US 4284668 A
Disclosed is a paint sealant and method of applying the same to painted surfaces wherein a T.F.E. Teflon in a dispersion carrier is mixed with a fine abrasive in a dispersion carrier and heat is applied by buffing to burn off the dispersion carriers so as to produce a durable protective coating of Teflon. A second hard coating is applied to cover the Teflon.
1. A process for protecting a painted surface, which comprises:
providing a paint sealant composition in the form of a tetrafluoroethylene monomer, a tetrafluoroethylene dispersion carrier, an abrasive compound and an abrasive dispersion carrier;
buffing the paint sealant composition on the painted surface until sufficient heat is created to dissipate the dispersion carriers and to polymerize the tetrafluoroethylene monomer, so as to create a layer of a polymer over the painted surface.
2. In the process of claim 1,
coating the polymer layer with a hard protective coating from a group of polishes consisting of waxes, silicones, acrylic resins and plastics.
3. In the process of claim 2,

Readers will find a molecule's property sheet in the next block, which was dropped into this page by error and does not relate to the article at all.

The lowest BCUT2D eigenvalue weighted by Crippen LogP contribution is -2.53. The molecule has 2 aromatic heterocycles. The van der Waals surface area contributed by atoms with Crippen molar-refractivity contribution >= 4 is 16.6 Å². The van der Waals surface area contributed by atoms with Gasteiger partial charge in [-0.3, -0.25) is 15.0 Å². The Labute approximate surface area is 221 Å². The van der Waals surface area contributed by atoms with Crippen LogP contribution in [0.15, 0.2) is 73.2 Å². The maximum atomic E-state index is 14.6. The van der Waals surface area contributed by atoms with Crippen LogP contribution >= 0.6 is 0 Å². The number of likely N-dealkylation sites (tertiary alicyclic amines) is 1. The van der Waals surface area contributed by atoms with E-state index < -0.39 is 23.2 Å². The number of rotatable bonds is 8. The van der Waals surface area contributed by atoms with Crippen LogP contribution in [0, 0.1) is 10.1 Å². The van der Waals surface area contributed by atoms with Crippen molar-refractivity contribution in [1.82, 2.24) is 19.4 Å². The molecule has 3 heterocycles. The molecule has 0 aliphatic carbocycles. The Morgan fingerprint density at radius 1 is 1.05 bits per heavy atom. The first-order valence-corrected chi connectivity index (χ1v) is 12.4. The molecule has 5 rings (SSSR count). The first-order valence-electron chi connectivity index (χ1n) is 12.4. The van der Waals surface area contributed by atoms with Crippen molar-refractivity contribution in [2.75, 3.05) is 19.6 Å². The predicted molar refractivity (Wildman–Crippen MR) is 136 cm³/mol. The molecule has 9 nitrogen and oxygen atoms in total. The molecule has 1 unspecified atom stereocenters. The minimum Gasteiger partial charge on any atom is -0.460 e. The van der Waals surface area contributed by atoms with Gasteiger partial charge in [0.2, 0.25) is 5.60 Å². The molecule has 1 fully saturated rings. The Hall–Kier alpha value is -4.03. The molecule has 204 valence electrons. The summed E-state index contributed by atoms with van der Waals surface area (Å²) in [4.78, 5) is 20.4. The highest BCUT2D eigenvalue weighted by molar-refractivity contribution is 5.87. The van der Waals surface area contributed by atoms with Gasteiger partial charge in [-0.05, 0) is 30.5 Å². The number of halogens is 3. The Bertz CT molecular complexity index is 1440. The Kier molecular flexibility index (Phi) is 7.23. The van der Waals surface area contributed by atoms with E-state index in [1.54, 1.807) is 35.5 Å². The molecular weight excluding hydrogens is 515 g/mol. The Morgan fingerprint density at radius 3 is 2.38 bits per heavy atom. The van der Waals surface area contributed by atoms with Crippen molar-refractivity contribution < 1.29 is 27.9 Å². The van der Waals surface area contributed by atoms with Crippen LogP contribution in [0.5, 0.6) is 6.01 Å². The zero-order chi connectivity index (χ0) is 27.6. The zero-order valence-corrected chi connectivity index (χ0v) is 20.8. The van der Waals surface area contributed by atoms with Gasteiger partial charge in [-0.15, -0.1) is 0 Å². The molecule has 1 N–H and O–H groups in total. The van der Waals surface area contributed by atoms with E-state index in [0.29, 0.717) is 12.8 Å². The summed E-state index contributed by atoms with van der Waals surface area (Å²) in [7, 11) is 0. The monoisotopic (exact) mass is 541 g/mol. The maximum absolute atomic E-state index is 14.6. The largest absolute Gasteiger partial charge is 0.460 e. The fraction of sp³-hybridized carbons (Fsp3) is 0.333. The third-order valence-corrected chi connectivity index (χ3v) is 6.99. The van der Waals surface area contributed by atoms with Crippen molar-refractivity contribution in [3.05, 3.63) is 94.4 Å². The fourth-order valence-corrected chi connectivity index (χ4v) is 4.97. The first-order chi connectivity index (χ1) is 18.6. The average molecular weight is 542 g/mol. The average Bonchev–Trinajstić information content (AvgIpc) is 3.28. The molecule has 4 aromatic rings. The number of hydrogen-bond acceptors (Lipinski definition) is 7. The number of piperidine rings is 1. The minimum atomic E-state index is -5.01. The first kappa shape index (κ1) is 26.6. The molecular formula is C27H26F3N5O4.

the step of buffing the paint sealant compositions including buffing until a high gloss appears on the paint,
continuing to buff the paint sealant compositions after the high gloss appears so as to allow the abrasive compound to generate sufficient heat.
4. In the process of claim 3,
buffing the paint sealant composition with a wool pile pad rotating at a rate of 1500 to 3000 rotations per minute.
5. In the process of claim 2,
providing a silicone polymer and a dispersion carrier therefor in the paint sealant composition,
buffing the silicone polymer dispersion simultaneously with the tetrafluoroethylene monomer and abrasive dispersions to create a coating of silicone over the polymer coating.
6. In the process of claim 2,
buffing the paint sealant composition to temperatures ranging from 270 degrees to 300 degrees Fahrenheit.
The present invention relates to paint sealants to protect surfaces from corrosive, paint damaging environments.